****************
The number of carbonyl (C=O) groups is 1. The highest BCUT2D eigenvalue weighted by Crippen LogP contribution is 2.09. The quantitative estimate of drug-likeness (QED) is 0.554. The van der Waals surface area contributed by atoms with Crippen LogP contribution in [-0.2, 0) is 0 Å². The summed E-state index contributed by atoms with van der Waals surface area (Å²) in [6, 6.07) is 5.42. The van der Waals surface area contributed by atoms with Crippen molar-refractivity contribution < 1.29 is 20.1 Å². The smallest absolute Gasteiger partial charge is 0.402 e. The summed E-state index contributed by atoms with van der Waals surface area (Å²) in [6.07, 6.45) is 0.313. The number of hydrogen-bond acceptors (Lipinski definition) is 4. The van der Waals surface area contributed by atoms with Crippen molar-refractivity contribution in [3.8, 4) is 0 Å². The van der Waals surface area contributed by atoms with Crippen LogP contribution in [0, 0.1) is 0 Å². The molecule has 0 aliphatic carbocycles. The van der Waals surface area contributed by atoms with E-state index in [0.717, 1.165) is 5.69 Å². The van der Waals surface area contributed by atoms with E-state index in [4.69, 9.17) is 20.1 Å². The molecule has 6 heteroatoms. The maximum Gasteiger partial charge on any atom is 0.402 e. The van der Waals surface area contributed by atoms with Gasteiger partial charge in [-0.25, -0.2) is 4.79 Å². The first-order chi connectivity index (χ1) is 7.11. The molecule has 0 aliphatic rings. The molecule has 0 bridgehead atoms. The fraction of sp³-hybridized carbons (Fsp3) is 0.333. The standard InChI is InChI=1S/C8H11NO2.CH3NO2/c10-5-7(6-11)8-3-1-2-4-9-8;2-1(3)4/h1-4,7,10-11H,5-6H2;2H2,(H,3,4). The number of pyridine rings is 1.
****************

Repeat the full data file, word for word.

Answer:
The number of carbonyl (C=O) groups is 1. The highest BCUT2D eigenvalue weighted by Crippen LogP contribution is 2.09. The quantitative estimate of drug-likeness (QED) is 0.554. The van der Waals surface area contributed by atoms with Crippen LogP contribution in [-0.2, 0) is 0 Å². The summed E-state index contributed by atoms with van der Waals surface area (Å²) in [6, 6.07) is 5.42. The van der Waals surface area contributed by atoms with Crippen molar-refractivity contribution < 1.29 is 20.1 Å². The smallest absolute Gasteiger partial charge is 0.402 e. The summed E-state index contributed by atoms with van der Waals surface area (Å²) in [6.07, 6.45) is 0.313. The number of hydrogen-bond acceptors (Lipinski definition) is 4. The van der Waals surface area contributed by atoms with Crippen molar-refractivity contribution in [3.8, 4) is 0 Å². The van der Waals surface area contributed by atoms with Crippen LogP contribution in [0, 0.1) is 0 Å². The molecule has 0 aliphatic carbocycles. The van der Waals surface area contributed by atoms with E-state index in [0.717, 1.165) is 5.69 Å². The van der Waals surface area contributed by atoms with E-state index in [4.69, 9.17) is 20.1 Å². The molecule has 6 heteroatoms. The maximum Gasteiger partial charge on any atom is 0.402 e. The van der Waals surface area contributed by atoms with Gasteiger partial charge in [-0.25, -0.2) is 4.79 Å². The first-order chi connectivity index (χ1) is 7.11. The molecule has 0 aliphatic rings. The molecule has 0 bridgehead atoms. The fraction of sp³-hybridized carbons (Fsp3) is 0.333. The standard InChI is InChI=1S/C8H11NO2.CH3NO2/c10-5-7(6-11)8-3-1-2-4-9-8;2-1(3)4/h1-4,7,10-11H,5-6H2;2H2,(H,3,4). The number of pyridine rings is 1.